4. Review and revise.

Once you complete your resume, review it for grammatical and spelling errors. Does it follow a logical flow? Did you include all the sections needed? Does each bullet point include a specific impact (in numbers) of your work whenever possible? Consider asking a friend to review your resume to catch any mistakes you may have missed.

Things to include in your graphic design resume

These are the elements to be included in a resume:

  • Contact information, including a link to your portfolio and LinkedIn profile

  • Professional summary (optional)

  • Work experience

  • Education

  • Skills, including tools and special areas you’re proficient in

Graphic designer resume example

Starting entirely from scratch can be intimidating. Here’s a template you can use for inspiration.

The template is simple so you can add your own flair. Remove a column or add another one. Play around with color and fonts. Add a professional summary. Highlight your accomplishments. You may want to download the template and open it in a word processing program, so you can make certain adjustments, like adjusting margin size.

Resume tips to keep in mind

Here are some final tips to set you off on the right foot.

  • Keep it simple: Stick to black text so it is easy to read, and choose one, maybe two, other colors to accentuate if needed. Simple fonts are a solid choice. It’s best to keep your resume simple and save your design chops for the portfolio.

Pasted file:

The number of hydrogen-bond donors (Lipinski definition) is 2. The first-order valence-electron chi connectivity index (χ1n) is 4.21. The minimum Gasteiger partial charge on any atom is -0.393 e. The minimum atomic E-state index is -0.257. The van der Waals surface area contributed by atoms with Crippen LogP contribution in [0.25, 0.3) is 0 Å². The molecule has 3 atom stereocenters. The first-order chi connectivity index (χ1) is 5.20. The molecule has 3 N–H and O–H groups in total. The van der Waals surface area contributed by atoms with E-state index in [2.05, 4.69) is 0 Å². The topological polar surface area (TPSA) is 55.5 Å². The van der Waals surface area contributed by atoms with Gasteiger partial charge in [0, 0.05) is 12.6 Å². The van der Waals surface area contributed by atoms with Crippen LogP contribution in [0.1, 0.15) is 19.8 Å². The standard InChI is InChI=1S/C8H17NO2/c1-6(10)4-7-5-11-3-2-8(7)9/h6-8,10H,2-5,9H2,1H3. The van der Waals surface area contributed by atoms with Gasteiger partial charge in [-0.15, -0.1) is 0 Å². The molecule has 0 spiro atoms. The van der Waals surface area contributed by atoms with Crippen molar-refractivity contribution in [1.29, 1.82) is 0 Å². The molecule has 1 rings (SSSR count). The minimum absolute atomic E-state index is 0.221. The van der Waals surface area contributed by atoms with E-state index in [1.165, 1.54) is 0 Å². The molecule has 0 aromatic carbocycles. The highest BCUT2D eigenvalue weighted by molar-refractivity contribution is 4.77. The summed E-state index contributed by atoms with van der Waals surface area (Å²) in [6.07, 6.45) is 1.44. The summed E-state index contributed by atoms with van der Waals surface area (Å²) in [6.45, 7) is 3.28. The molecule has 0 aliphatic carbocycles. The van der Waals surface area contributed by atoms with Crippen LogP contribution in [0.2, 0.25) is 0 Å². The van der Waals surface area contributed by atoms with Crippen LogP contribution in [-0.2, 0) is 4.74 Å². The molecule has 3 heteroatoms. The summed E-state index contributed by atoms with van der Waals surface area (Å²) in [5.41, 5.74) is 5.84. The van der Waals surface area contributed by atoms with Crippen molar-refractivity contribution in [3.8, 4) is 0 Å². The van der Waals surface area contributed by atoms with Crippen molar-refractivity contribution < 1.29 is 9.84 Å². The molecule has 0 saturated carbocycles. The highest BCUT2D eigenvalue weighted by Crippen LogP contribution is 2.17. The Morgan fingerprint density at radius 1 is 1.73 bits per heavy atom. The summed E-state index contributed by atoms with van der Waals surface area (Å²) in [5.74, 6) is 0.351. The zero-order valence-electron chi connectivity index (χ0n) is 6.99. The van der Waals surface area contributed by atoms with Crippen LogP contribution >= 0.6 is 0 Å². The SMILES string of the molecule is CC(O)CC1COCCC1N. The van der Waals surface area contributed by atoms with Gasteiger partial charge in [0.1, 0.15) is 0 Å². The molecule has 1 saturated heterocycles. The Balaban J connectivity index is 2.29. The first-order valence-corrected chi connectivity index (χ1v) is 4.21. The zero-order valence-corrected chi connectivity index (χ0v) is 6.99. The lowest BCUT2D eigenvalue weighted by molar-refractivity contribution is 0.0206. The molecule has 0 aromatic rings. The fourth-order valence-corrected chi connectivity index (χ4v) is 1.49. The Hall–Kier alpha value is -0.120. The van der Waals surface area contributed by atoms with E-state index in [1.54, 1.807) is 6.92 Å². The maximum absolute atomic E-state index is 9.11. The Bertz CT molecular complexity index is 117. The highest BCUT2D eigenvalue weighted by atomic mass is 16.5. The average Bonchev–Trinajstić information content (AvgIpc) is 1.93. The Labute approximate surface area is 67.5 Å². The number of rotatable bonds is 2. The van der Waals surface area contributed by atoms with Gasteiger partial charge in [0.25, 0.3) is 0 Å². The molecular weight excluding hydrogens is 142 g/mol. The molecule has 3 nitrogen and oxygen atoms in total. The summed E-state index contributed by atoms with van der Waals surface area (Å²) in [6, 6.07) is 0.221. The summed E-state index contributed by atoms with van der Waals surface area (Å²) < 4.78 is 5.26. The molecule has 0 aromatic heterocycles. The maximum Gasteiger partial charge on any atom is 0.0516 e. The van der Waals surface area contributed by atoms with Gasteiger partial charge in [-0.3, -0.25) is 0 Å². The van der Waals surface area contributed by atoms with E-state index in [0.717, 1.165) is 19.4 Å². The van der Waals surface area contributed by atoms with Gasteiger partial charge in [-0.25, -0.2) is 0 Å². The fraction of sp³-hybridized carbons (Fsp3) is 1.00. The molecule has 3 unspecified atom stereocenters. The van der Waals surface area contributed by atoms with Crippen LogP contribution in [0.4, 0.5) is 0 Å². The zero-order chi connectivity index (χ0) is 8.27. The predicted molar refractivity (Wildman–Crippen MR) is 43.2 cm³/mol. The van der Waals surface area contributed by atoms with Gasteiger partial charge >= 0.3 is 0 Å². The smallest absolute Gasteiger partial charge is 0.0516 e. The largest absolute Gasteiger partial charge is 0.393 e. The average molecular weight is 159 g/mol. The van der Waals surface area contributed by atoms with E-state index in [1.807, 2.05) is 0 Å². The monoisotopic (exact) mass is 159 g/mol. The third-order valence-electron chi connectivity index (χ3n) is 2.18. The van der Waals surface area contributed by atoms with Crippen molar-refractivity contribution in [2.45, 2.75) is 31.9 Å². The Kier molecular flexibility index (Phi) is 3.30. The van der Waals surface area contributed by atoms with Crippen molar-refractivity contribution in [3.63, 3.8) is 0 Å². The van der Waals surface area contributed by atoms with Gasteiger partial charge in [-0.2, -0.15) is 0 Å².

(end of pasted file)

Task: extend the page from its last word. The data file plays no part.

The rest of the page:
• PDF it: Resumes tend to use columns, bullet points, special fonts, and other elements, and these have a higher chance of formatting errors when viewed or sent in a Microsoft Word doc. It is a best practice to save your resume as a PDF so that potential employers see exactly what you intended.

  • Include numbers: Use numbers to quantify the impact of your work. Underneath each experience, your bullet points should demonstrate, for example, that your designs helped increase brand sales by 15% in 2023. 

  • Beat the ATS: Many employers these days use application tracking systems (ATS) to sift through hundreds of resumes. Make sure you include keywords from the job description in your bullet points. Avoid fancy features like text boxes or images that might not get scanned by the system.

  • Limit to one page: The standard for employers is often for applicants to limit their resumes to one page, so include only the most important and relevant information. 

Learn graphic design with CalArts

Writing up a resume can be challenging, but it is a great opportunity to reflect on your past accomplishments and experiences—and even boost your confidence as you work toward becoming a graphic designer. 

Consider the CalArts Graphic Design Specialization if you’re interested in sharpening your skills as a graphic designer. You’ll learn and apply basic design principles toward a comprehensive branding project, in two months or less (based on 10 hours per week).